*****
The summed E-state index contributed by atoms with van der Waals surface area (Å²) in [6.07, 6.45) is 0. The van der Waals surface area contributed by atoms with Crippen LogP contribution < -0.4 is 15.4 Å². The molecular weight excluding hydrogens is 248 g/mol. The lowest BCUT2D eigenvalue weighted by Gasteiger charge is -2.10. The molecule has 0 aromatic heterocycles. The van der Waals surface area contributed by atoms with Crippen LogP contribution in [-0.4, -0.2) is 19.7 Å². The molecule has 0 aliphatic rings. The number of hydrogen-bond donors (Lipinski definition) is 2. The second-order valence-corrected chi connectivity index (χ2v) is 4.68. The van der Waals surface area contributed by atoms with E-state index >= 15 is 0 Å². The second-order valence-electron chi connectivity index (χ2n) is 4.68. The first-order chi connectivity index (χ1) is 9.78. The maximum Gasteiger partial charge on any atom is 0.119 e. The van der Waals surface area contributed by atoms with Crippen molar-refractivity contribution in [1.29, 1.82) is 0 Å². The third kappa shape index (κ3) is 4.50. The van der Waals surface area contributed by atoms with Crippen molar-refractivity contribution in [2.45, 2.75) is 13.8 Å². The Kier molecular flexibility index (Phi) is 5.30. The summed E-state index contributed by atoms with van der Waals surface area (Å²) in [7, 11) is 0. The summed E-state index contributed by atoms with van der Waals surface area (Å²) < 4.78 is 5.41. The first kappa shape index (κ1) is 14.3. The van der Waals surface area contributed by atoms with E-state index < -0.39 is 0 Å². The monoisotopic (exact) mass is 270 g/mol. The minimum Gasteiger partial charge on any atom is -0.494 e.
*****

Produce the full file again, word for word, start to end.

The summed E-state index contributed by atoms with van der Waals surface area (Å²) in [6.07, 6.45) is 0. The van der Waals surface area contributed by atoms with Crippen LogP contribution < -0.4 is 15.4 Å². The molecular weight excluding hydrogens is 248 g/mol. The lowest BCUT2D eigenvalue weighted by Gasteiger charge is -2.10. The molecule has 0 aromatic heterocycles. The van der Waals surface area contributed by atoms with Crippen LogP contribution in [-0.4, -0.2) is 19.7 Å². The molecule has 0 aliphatic rings. The number of hydrogen-bond donors (Lipinski definition) is 2. The second-order valence-corrected chi connectivity index (χ2v) is 4.68. The van der Waals surface area contributed by atoms with E-state index >= 15 is 0 Å². The second-order valence-electron chi connectivity index (χ2n) is 4.68. The first-order chi connectivity index (χ1) is 9.78. The maximum Gasteiger partial charge on any atom is 0.119 e. The van der Waals surface area contributed by atoms with Crippen molar-refractivity contribution in [1.29, 1.82) is 0 Å². The third kappa shape index (κ3) is 4.50. The van der Waals surface area contributed by atoms with Crippen molar-refractivity contribution in [2.45, 2.75) is 13.8 Å². The Kier molecular flexibility index (Phi) is 5.30. The summed E-state index contributed by atoms with van der Waals surface area (Å²) in [7, 11) is 0. The summed E-state index contributed by atoms with van der Waals surface area (Å²) < 4.78 is 5.41. The first kappa shape index (κ1) is 14.3. The van der Waals surface area contributed by atoms with E-state index < -0.39 is 0 Å². The monoisotopic (exact) mass is 270 g/mol. The minimum Gasteiger partial charge on any atom is -0.494 e.